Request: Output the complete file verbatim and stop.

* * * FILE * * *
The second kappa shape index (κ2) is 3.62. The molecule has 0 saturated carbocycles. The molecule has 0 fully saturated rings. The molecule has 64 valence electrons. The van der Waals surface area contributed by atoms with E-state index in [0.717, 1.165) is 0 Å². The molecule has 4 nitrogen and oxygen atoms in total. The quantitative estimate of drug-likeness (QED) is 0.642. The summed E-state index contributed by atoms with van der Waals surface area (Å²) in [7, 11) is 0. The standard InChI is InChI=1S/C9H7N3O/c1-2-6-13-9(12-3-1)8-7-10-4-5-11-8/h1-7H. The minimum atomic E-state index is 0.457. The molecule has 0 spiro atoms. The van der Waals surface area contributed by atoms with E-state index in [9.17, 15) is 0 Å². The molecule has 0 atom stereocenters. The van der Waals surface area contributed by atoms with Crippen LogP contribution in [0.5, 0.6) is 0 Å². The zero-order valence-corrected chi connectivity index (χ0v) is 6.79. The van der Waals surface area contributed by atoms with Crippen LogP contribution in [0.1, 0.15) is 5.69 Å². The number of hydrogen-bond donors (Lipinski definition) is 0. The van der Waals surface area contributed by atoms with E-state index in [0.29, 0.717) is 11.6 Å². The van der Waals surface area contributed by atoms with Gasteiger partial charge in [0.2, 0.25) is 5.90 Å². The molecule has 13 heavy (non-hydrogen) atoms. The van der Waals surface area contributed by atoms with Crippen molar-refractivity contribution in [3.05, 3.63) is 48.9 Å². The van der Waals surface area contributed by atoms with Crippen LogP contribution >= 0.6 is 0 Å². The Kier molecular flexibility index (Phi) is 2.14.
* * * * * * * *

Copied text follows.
The second kappa shape index (κ2) is 3.62. The molecule has 0 saturated carbocycles. The molecule has 0 fully saturated rings. The molecule has 64 valence electrons. The van der Waals surface area contributed by atoms with E-state index in [0.717, 1.165) is 0 Å². The molecule has 4 nitrogen and oxygen atoms in total. The quantitative estimate of drug-likeness (QED) is 0.642. The summed E-state index contributed by atoms with van der Waals surface area (Å²) in [7, 11) is 0. The standard InChI is InChI=1S/C9H7N3O/c1-2-6-13-9(12-3-1)8-7-10-4-5-11-8/h1-7H. The minimum atomic E-state index is 0.457. The molecule has 0 spiro atoms. The van der Waals surface area contributed by atoms with E-state index in [9.17, 15) is 0 Å². The molecule has 0 atom stereocenters. The van der Waals surface area contributed by atoms with Crippen LogP contribution in [0.5, 0.6) is 0 Å². The zero-order valence-corrected chi connectivity index (χ0v) is 6.79. The van der Waals surface area contributed by atoms with Crippen LogP contribution in [0.1, 0.15) is 5.69 Å². The number of hydrogen-bond donors (Lipinski definition) is 0. The van der Waals surface area contributed by atoms with E-state index in [0.29, 0.717) is 11.6 Å². The van der Waals surface area contributed by atoms with Gasteiger partial charge in [0.2, 0.25) is 5.90 Å². The molecule has 13 heavy (non-hydrogen) atoms. The van der Waals surface area contributed by atoms with Crippen molar-refractivity contribution in [3.05, 3.63) is 48.9 Å². The van der Waals surface area contributed by atoms with Crippen LogP contribution >= 0.6 is 0 Å². The Kier molecular flexibility index (Phi) is 2.14.